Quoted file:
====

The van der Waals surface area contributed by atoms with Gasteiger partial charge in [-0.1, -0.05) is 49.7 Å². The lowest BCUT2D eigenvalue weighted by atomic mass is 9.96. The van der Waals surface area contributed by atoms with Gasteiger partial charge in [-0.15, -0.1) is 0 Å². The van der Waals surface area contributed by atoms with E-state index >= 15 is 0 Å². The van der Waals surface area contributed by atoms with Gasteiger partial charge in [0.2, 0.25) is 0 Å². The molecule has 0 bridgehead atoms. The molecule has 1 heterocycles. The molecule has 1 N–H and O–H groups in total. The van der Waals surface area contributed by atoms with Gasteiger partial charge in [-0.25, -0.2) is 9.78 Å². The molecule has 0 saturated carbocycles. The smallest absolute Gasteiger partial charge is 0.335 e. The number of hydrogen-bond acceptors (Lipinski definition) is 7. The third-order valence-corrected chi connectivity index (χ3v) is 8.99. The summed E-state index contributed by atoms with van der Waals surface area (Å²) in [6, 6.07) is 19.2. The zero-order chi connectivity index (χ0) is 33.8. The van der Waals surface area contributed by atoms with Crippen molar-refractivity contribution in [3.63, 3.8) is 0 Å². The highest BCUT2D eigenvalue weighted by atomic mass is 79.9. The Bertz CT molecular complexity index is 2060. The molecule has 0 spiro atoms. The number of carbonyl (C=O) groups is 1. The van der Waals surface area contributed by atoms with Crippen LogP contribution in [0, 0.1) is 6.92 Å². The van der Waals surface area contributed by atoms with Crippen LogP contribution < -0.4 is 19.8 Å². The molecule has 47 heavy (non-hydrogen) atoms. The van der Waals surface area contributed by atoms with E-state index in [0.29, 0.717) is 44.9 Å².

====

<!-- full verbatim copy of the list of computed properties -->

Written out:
The van der Waals surface area contributed by atoms with Gasteiger partial charge in [-0.1, -0.05) is 49.7 Å². The lowest BCUT2D eigenvalue weighted by atomic mass is 9.96. The van der Waals surface area contributed by atoms with Gasteiger partial charge in [-0.15, -0.1) is 0 Å². The van der Waals surface area contributed by atoms with E-state index >= 15 is 0 Å². The van der Waals surface area contributed by atoms with Gasteiger partial charge in [0.2, 0.25) is 0 Å². The molecule has 0 bridgehead atoms. The molecule has 1 heterocycles. The molecule has 1 N–H and O–H groups in total. The van der Waals surface area contributed by atoms with Gasteiger partial charge in [-0.25, -0.2) is 9.78 Å². The molecule has 0 saturated carbocycles. The smallest absolute Gasteiger partial charge is 0.335 e. The number of hydrogen-bond acceptors (Lipinski definition) is 7. The third-order valence-corrected chi connectivity index (χ3v) is 8.99. The summed E-state index contributed by atoms with van der Waals surface area (Å²) in [6, 6.07) is 19.2. The zero-order chi connectivity index (χ0) is 33.8. The van der Waals surface area contributed by atoms with Crippen molar-refractivity contribution in [3.63, 3.8) is 0 Å². The highest BCUT2D eigenvalue weighted by atomic mass is 79.9. The Bertz CT molecular complexity index is 2060. The molecule has 0 spiro atoms. The number of carbonyl (C=O) groups is 1. The van der Waals surface area contributed by atoms with Crippen LogP contribution in [0, 0.1) is 6.92 Å². The van der Waals surface area contributed by atoms with Crippen LogP contribution < -0.4 is 19.8 Å². The molecule has 47 heavy (non-hydrogen) atoms. The van der Waals surface area contributed by atoms with E-state index in [0.29, 0.717) is 44.9 Å².